7 ounces best-quality dark chocolate
7 ounces unsalted European-style butter (the high-butterfat kind, such as Lurpak or Beurre d’Isigny), cut into ½-inch cubes
1 1/3 cup granulated sugar
5 large eggs
1 Tbs unbleached all-purpose flour

Preheat the oven to 375 degrees and butter an 8-inch round cake pan. Line the base of the pan with parchment, and butter the parchment too.

Finely chop the chocolate and melt it gently with the butter in a double boiler or in the microwave, stirring regularly to combine. Add the sugar to the chocolate-butter mixture, stirring well, and set aside to cool for a few moments. Then add the eggs one by one, stirring well after each addition, and then add the flour. The batter should be smooth and dark.

Pour batter into the buttered cake pan and bake for approximately 25 minutes, or until the center of the cake looks set and the top is shiny and a bit crackly-looking. Let the cake cool in its pan on a rack for 10 minutes; then carefully turn the cake out of the pan and revert it, so that the crackly side is facing upward. Allow to cool completely. The cake will deflate slightly as it cools.

Serve in wedges at room temperature with a loose dollop of ever-so-slightly sweetened whipped cream.

Note: This cake is even better on the second day, so consider making it the day before serving.

Wednesday, February 6, 2008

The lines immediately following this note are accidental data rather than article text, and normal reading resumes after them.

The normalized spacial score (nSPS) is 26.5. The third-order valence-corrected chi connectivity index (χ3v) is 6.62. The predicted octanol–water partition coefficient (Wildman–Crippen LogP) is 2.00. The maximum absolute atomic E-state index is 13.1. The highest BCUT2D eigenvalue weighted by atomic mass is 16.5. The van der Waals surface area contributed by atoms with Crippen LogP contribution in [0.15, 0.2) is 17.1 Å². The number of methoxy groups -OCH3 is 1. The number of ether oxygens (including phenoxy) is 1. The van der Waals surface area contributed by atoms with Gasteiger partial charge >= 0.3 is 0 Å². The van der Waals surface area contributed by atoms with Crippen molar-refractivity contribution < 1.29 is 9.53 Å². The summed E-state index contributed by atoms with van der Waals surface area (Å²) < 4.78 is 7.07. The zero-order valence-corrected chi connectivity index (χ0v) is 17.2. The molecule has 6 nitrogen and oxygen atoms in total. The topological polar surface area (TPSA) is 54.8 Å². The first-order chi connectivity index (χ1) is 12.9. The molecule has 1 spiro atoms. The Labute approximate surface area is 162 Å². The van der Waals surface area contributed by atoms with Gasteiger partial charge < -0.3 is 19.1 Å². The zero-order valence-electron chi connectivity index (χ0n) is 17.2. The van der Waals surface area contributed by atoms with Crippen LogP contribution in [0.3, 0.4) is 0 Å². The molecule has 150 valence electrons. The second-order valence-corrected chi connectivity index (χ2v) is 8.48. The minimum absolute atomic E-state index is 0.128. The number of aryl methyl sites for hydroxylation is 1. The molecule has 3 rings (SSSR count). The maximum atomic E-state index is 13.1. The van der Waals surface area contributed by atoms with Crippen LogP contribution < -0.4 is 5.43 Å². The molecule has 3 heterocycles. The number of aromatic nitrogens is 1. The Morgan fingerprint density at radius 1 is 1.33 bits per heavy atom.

Julia Child's Clafouti


1 1/4 cups milk
1/3 cup sugar
3 eggs
1 Tablespoon vanilla
1/8 teaspoon salt
1/2 cup flour
3 cups cherries, pitted
1/3 cup sugar
powdered sugar

In a blender blend the milk, sugar, eggs, vanilla, salt and flour. Pour a 1/4 inch layer of the batter in a buttered 7 or 8 cup lightly buttered fireproof baking dish. Place in the oven until a film of batter sets in the pan. Remove from the heat and spread the cherries over the batter. Sprinkle on the 1/3 cup of sugar. Pour on the rest of the batter. Bake at 350 degrees for about for about 45 minutes to an hour. The clafouti is done when puffed and brown and and a knife plunged in the center comes out clean. Sprinkle with powdered sugar, serve warm.

Yes, there's another variation here. I love it so.

Friday, February 1, 2008

Katharine Hepburn Brownies


Made these last weekend . . . the brownie was actually better the second day.

1. Melt together 1 stick butter and 2 squares unsweetened chocolate and take the saucepan off the heat.

2. Stir in 1 cup sugar, add 2 eggs and 1/2 teaspoon vanilla, and beat the mixture well.

3. Stir in 1/4 cup all-purpose flour and 1/4 teaspoon salt. (In the original recipe, 1 cup chopped walnuts is added here as well.)

4. Bake the brownies in a buttered and floured 8-inch-square pan at 325°F for about 40 minutes.

Try topping these with some ice cream and this on top. Heaven.

"A Harried Cook's Guide to Some Fast Food" by Laurie Colwin from Endless Feasts | April 2003, edited by Ruth Reichl